I enjoyed so many wines at the tastings. Here are three in my top group that are available at Wine.com. The easy and super-rich ’12 Cline Ancient Vines is a perfect match with grilled pork ribs – but make sure the sauce is not too spicy. The sophisticated and red-fruited ’12 Ravenswood Dickerson calls for oven baked roast pork, with a savory red wine reduction sauce. The classic and brambly ’12 Dry Creek Vineyard Old Vine will pair well with a rosemary-accented leg of lamb. It is time to recognize that Zinfandel has come home and is waiting to pair with a fine meal with family and friends.

What is it with these wine competitions anyway?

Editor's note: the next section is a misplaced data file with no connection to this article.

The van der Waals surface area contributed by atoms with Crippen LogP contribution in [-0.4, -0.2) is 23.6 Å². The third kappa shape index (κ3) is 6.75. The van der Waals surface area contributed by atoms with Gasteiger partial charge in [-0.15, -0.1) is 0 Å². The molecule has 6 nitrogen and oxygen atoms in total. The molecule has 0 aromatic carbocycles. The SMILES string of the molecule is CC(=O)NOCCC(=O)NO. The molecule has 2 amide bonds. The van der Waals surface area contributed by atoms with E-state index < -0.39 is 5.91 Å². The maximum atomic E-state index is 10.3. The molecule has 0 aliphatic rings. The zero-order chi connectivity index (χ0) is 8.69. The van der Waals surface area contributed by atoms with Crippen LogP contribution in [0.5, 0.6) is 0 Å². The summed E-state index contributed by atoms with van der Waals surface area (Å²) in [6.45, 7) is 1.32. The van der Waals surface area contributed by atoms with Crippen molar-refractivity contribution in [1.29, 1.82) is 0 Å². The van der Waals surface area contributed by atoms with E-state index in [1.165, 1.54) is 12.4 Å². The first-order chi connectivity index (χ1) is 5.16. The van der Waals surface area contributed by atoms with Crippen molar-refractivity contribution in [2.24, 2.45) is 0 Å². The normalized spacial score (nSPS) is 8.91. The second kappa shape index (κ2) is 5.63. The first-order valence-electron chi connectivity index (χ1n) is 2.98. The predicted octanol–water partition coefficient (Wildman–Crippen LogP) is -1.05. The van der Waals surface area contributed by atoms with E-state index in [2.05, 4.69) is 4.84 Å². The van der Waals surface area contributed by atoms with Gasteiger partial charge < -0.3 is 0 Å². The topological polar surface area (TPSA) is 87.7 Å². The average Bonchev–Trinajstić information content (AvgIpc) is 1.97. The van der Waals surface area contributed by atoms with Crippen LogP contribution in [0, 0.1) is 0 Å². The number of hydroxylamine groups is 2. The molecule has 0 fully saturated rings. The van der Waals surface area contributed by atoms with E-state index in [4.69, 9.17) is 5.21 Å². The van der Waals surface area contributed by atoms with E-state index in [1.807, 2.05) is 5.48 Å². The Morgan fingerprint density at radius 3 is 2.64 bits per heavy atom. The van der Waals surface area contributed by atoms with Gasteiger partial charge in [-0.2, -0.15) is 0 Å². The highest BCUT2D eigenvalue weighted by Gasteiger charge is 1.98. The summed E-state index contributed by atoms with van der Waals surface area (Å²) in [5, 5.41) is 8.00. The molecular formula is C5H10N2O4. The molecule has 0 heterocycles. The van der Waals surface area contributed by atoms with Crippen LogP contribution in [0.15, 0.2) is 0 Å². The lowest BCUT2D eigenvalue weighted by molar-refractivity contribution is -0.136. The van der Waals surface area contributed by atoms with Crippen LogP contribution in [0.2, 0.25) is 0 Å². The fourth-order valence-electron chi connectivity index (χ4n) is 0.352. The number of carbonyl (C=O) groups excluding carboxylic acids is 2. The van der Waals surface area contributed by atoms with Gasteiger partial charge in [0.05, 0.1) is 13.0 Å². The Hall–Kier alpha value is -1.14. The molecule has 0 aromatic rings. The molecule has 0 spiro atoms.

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In the wine business, we all talk about O-N-D (October-November-December). Success or failure, the fourth quarter is a deciding factor, as we move wine fast. Yet like grape growing, business begins at the start of the New Year. Last week I participated in one of the largest wine competitions in the world- the San Francisco Chronicle Wine Competition. With over 6,300 wines entered and more than 50 judges, divided into 19 panels, this event officially rang the bell for the beginning of the wine judging season. In the United States there are around 30 significant competitions and internationally there are at least half as much. Yet there is much confusion about wine competitions and if they really have an effect on the fortunes of wineries.